By Sandra McKee, The Baltimore Sun | July 17, 2012
Ryan Hunter-Reay didn't know what to think or feel after he won Honda Indy Toronto on July 8. It was his third consecutive victory and moved him into the lead of the IZOD IndyCar Series points chase. Will Power, an Australian driver who won the Baltimore Grand Prix last year and finished runner-up in the points standings in 2011, also won three straight races this season. But Hunter-Reay is the first American in six years to achieve that feat, and he has a chance to become the first U.S. champion of the series since Sam Hornish Jr. in 2006.
SPORTS
By Don Markus, The Baltimore Sun | May 20, 2013
For as long as Ryan Hunter-Reay can remember, the Indianapolis 500 was a huge deal. As a small child growing up in Fort Lauderdale, Fla., Hunter-Reay used to plop down a plastic race track and line up his miniature race cars in front of the television set on the Sunday morning of Memorial Day weekend. For the next few hours, he was mesmerized. "My dad was a gearhead - he loved cars. I grew up loving cars as well," Hunter-Reay recalled Monday. "He took me to a few races as a fan, and that's where it started.
SPORTS
By Edward Lee, The Baltimore Sun | September 1, 2013
If there was one driver feeling confident about his chances at Sunday's Grand Prix of Baltimore, it might have been Ryan Hunter-Reay, who won last year's race en route to capturing the IZOD IndyCar Series title. But his bid to become the event's first two-time winner ended shortly after his No. 1 car stopped in the 43rd lap on the course in Turn 10. “We just had an electronic issue that made the car stall on the start,” the 32-year-old Dallas native said. “And then we were ultimately sidelined because of a power outage in the car. The electronics completely failed.” Hunter-Reay said the car hadn't had a severe mechanical problem since the 2011 Honda Grand Prix of St. Petersburg on March 27, which made Sunday's issue just as bewildering.
SPORTS
By Don Markus and The Baltimore Sun | September 1, 2013
The big names of IndyCar Series racing keep dropping out of Sunday's Grand Prix of Baltimore. Reigning champion Ryan Hunter-Reay's No. 1 DHL Chevrolet stalled out on the opening lap and after climbing back into contention later on, finally ended his day on the 42nd lap with what he called “electrical issues.” On the 53rd lap, it was pole sitter Scott Dixon's turn. Coming down a straightaway, Dixon's Target Chip Ganassi's No. 9 Honda was forced into the wall when archrival Will Power had maneuvered in front of him, though Power's Team Penske No. 12 Chevrolet brushed the wall and was able to continue.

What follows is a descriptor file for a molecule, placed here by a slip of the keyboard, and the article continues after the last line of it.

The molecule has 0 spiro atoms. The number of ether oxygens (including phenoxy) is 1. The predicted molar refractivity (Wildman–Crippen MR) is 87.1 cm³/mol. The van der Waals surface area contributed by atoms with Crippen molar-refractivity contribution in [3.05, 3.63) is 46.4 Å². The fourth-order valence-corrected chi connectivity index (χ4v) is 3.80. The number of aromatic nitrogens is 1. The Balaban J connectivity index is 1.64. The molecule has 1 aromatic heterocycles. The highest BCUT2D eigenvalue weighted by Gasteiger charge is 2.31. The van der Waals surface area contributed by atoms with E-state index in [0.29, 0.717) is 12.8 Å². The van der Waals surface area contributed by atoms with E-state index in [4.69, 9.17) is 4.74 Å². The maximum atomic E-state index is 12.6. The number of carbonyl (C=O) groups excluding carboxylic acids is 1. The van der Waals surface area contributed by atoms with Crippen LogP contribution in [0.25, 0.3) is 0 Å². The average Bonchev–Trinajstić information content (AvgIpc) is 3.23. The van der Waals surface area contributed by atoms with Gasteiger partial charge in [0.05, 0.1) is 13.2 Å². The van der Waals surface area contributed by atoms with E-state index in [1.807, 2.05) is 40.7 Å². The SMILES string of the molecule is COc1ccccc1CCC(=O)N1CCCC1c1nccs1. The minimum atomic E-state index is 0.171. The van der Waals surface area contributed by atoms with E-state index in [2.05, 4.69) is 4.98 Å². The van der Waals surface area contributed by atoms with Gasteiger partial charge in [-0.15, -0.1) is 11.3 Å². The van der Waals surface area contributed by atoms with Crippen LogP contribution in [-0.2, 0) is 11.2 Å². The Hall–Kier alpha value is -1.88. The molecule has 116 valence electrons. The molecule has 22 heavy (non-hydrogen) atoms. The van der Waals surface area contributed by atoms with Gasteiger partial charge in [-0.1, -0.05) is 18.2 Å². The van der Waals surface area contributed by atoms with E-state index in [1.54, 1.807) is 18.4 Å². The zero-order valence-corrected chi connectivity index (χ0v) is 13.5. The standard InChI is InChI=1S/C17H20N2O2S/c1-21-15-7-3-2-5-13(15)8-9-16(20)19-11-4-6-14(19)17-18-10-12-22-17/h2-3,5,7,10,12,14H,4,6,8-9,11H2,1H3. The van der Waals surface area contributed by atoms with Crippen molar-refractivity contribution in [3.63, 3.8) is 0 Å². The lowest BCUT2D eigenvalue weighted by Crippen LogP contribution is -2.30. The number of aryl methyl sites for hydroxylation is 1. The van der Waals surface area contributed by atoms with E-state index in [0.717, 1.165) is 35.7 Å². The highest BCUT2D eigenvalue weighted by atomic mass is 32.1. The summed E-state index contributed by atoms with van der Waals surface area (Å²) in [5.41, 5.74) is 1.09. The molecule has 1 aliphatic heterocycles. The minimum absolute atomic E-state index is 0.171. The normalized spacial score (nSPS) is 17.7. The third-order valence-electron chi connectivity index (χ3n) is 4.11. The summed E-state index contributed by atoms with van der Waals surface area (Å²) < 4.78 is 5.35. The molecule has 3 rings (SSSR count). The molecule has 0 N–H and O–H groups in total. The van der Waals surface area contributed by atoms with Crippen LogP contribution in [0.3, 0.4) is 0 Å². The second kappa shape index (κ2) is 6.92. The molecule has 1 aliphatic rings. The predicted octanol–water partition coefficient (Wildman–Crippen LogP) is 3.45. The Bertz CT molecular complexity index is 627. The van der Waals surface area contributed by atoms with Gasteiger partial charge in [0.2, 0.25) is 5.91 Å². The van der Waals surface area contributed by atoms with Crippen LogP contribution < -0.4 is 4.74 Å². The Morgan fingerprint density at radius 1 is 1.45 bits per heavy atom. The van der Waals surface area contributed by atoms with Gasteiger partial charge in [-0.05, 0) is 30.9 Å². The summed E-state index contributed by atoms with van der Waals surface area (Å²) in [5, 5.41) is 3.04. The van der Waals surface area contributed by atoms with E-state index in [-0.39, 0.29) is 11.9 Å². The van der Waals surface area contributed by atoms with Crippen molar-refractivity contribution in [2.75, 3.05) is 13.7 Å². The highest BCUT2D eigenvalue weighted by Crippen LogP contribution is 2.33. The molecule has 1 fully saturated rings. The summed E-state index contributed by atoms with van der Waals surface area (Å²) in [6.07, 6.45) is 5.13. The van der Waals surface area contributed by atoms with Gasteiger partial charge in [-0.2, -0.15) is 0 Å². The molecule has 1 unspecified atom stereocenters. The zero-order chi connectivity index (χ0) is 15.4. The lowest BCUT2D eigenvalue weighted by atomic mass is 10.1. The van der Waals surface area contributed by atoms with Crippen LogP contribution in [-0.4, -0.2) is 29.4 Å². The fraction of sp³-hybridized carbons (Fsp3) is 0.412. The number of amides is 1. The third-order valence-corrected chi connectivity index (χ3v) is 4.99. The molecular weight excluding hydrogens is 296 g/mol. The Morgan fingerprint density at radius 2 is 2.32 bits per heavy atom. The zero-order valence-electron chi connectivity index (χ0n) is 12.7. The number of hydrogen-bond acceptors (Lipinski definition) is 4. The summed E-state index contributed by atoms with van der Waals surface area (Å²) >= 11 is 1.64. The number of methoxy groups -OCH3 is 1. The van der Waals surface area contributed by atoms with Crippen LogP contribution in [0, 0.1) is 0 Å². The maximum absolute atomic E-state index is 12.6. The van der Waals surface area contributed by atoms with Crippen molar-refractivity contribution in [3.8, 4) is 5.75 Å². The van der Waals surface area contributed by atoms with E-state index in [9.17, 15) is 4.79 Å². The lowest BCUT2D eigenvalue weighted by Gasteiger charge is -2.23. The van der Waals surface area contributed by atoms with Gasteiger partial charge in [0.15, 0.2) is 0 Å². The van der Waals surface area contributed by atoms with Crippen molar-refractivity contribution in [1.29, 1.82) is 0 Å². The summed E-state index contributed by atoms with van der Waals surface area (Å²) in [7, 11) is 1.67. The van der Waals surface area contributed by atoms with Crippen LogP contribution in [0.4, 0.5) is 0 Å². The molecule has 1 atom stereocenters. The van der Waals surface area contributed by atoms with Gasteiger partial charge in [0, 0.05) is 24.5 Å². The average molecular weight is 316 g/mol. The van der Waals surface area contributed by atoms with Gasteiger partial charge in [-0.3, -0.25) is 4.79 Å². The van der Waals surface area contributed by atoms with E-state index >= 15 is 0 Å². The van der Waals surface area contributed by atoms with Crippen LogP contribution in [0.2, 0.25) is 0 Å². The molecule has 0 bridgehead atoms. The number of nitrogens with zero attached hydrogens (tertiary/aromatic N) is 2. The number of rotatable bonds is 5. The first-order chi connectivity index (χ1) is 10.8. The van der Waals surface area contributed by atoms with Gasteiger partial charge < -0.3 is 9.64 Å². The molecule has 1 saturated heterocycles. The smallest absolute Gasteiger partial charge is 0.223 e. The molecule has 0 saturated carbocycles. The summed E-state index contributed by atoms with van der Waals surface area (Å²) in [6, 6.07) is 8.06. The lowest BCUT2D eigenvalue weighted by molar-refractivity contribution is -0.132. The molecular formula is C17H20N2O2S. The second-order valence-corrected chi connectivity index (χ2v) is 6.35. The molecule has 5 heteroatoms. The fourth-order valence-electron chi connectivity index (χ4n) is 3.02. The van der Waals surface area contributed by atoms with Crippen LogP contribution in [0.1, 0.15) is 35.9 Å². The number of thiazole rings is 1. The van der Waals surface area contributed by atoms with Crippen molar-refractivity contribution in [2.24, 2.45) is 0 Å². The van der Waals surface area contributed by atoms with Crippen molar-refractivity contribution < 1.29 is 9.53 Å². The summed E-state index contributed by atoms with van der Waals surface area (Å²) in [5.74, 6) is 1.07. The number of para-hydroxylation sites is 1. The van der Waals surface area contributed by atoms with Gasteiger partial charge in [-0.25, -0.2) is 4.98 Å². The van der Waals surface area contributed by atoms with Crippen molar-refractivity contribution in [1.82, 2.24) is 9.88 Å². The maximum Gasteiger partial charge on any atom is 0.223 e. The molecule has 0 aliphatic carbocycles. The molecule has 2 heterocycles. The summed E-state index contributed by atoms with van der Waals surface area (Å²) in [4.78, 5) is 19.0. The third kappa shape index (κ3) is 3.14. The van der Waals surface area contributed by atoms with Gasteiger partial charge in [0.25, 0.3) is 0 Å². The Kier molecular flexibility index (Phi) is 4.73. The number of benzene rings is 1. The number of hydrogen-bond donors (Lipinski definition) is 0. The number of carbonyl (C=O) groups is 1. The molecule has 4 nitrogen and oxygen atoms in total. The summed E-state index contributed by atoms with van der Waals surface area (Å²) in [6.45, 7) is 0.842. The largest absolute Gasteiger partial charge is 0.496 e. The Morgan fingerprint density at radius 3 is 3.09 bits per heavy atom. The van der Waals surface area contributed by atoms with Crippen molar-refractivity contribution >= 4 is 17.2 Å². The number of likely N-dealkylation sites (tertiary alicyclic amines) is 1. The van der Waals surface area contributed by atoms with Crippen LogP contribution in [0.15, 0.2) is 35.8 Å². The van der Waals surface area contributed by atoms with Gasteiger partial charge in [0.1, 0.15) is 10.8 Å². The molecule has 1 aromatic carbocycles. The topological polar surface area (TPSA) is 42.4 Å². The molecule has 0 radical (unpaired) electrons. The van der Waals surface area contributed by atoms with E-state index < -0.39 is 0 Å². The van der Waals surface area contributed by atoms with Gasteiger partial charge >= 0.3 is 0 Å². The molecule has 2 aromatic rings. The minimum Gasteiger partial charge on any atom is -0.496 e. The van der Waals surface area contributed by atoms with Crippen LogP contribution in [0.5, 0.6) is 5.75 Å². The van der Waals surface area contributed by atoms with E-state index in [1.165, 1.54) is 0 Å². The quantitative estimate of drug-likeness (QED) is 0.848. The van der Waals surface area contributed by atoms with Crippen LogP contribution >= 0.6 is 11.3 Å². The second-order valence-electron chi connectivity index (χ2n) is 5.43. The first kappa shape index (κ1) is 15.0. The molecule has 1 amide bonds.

SPORTS
By Edward Lee, The Baltimore Sun | September 1, 2013
If there was one driver feeling confident about his chances at Sunday's Grand Prix of Baltimore, it might have been Ryan Hunter-Reay, who won last year's race en route to capturing the IZOD IndyCar Series title. But his bid to become the event's first two-time winner ended shortly after his No. 1 car stopped in the 43rd lap on the course in Turn 10. “We just had an electronic issue that made the car stall on the start,” the 32-year-old Dallas native said. “And then we were ultimately sidelined because of a power outage in the car. The electronics completely failed.” Hunter-Reay said the car hadn't had a severe mechanical problem since the 2011 Honda Grand Prix of St. Petersburg on March 27, which made Sunday's issue just as bewildering.
SPORTS
By Don Markus and The Baltimore Sun | September 1, 2013
As the debris cleared and Simon Pagenaud surveyed both the wreckage and the drivers still in contention in Sunday's IZOD IndyCar Series race at the Grand Prix of Baltimore, a simple thought came to the 29-year-old Frenchman. “I knew I was on fresher tires than the guys around me, I knew I had a faster car, but we needed to get going,” Pagenaud said. Aware that many of the circuit's biggest names had either left the 2.04 mile track for good or were well back in the pack - from pole sitter Scott Dixon to defending champion Ryan Hunter-Reay to three-time Indianapolis 500 champ Dario Franchitti to points leader Helio Castroneves to 2011 race winner Will Power - Pagenaud said he “ended up pushing as hard as I could.” Passing reigning Indianapolis 500 champion Tony Kanaan after the next-to-last yellow flag was lifted, and doing the same to Marco Andretti after the final restart, Pagenaud's No. 77 Schmidt Hamilton HP Motorports Honda pushed to the front and held off young American Josef Newgarden and fellow Frenchman Sebastien Bourdais to win the crash-filled 75-lap race by a little more than four seconds.
SPORTS
By Don Markus, The Baltimore Sun | August 31, 2013